“Do not be afraid.”
I haven’t provided a scriptural citation for this verse because there are too many to list. A quick search reveals that the sentence “Do not be afraid” appears 59 times in the Scriptures. People are afraid, and the response of God – and God’s messengers – is one of comfort: Do not be afraid. It’s not a command. It’s an invitation. You can lay down your fear. You are safe with me.
This week’s news has brought a very different narrative to our attention. Army Lieutenant Caron Nazario was pulled over by police in Windsor, Virginia, in December because the officers said they did not see the temporary license displayed on Nazario’s new car. Although Lieutenant Nazario was wearing his military uniform, the officers approached him with their weapons drawn.
As a Black and Latino man, aware of the growing list of Black men who have died in what should have been minor encounters with police, when Lieutenant Nazario was ordered to get out of his vehicle, he said, “I’m honestly afraid to get out.” One of the police officers (recorded on his own body camera) responded, “Yeah, you should be.”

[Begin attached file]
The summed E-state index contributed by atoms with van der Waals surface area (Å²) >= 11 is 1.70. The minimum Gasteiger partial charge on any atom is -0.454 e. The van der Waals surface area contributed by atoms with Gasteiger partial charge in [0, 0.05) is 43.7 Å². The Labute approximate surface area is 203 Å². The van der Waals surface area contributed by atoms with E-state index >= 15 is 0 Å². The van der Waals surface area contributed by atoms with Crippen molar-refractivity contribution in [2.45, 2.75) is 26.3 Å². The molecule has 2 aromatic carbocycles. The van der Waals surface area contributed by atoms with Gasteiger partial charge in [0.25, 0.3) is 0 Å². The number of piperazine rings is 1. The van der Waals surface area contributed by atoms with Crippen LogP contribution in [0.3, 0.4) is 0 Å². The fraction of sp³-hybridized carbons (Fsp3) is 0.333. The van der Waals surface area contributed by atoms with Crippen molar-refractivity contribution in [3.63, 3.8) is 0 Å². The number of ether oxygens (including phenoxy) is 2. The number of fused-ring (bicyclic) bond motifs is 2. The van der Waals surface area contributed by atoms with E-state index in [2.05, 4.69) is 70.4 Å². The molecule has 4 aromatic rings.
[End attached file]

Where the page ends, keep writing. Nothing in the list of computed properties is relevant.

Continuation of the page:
My purpose in this column is not to adjudicate the legal case but to invite us to reflect on the police officer’s words, “Yeah, you should be [afraid]” in contrast with the frequently spoken words of Scripture, “Do not be afraid.”
I do not know anything about the faith of Lieutenant Nazario or the two police officers involved in this encounter. I do know something about our faith as Christians. The same Jesus who says to his disciples, “Do not be afraid,” the same God who sends angelic messengers with the word, “Do not be afraid,” invites us to be participants in this work of dispelling fear. We who are invited to lay aside our fears because we are safe in God’s loving hands are encouraged to make safe space for others so that they can lay aside their fears. Saying the words is not enough. Where people have good reason to be afraid, our work is to disarm whatever it is that threatens God’s people.
The apostle James writes, “If a brother or sister is naked and lacks daily food, and one of you says to them, ‘Go in peace; keep warm and eat your fill’, and yet you do not supply their bodily needs, what is the good of that?” (James 2:15-16). When others are afraid, how will we work to make them safe – not just to make them feel safe, but to help them be safe?